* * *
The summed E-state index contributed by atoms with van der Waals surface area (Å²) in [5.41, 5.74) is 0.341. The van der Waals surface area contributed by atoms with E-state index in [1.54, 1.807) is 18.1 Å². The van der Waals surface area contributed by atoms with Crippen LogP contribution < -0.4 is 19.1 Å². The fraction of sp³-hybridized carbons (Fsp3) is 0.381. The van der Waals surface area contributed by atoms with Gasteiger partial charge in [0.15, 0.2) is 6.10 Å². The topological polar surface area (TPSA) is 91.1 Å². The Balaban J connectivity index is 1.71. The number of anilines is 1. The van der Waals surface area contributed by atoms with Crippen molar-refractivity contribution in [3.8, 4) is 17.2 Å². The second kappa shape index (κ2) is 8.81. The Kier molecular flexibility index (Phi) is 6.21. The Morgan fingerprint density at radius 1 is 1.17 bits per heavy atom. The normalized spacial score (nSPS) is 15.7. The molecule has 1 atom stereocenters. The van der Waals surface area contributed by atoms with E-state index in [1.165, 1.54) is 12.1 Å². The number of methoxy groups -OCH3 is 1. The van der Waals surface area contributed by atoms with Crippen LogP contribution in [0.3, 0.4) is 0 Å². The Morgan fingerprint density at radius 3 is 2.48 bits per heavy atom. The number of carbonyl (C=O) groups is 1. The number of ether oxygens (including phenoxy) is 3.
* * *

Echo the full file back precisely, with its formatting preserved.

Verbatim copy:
The summed E-state index contributed by atoms with van der Waals surface area (Å²) in [5.41, 5.74) is 0.341. The van der Waals surface area contributed by atoms with E-state index in [1.54, 1.807) is 18.1 Å². The van der Waals surface area contributed by atoms with Crippen LogP contribution < -0.4 is 19.1 Å². The fraction of sp³-hybridized carbons (Fsp3) is 0.381. The van der Waals surface area contributed by atoms with Gasteiger partial charge in [0.15, 0.2) is 6.10 Å². The topological polar surface area (TPSA) is 91.1 Å². The Balaban J connectivity index is 1.71. The number of anilines is 1. The van der Waals surface area contributed by atoms with Crippen molar-refractivity contribution in [3.8, 4) is 17.2 Å². The second kappa shape index (κ2) is 8.81. The Kier molecular flexibility index (Phi) is 6.21. The Morgan fingerprint density at radius 1 is 1.17 bits per heavy atom. The normalized spacial score (nSPS) is 15.7. The molecule has 1 atom stereocenters. The van der Waals surface area contributed by atoms with E-state index in [1.165, 1.54) is 12.1 Å². The number of methoxy groups -OCH3 is 1. The van der Waals surface area contributed by atoms with Crippen LogP contribution in [0.3, 0.4) is 0 Å². The Morgan fingerprint density at radius 3 is 2.48 bits per heavy atom. The number of carbonyl (C=O) groups is 1. The number of ether oxygens (including phenoxy) is 3.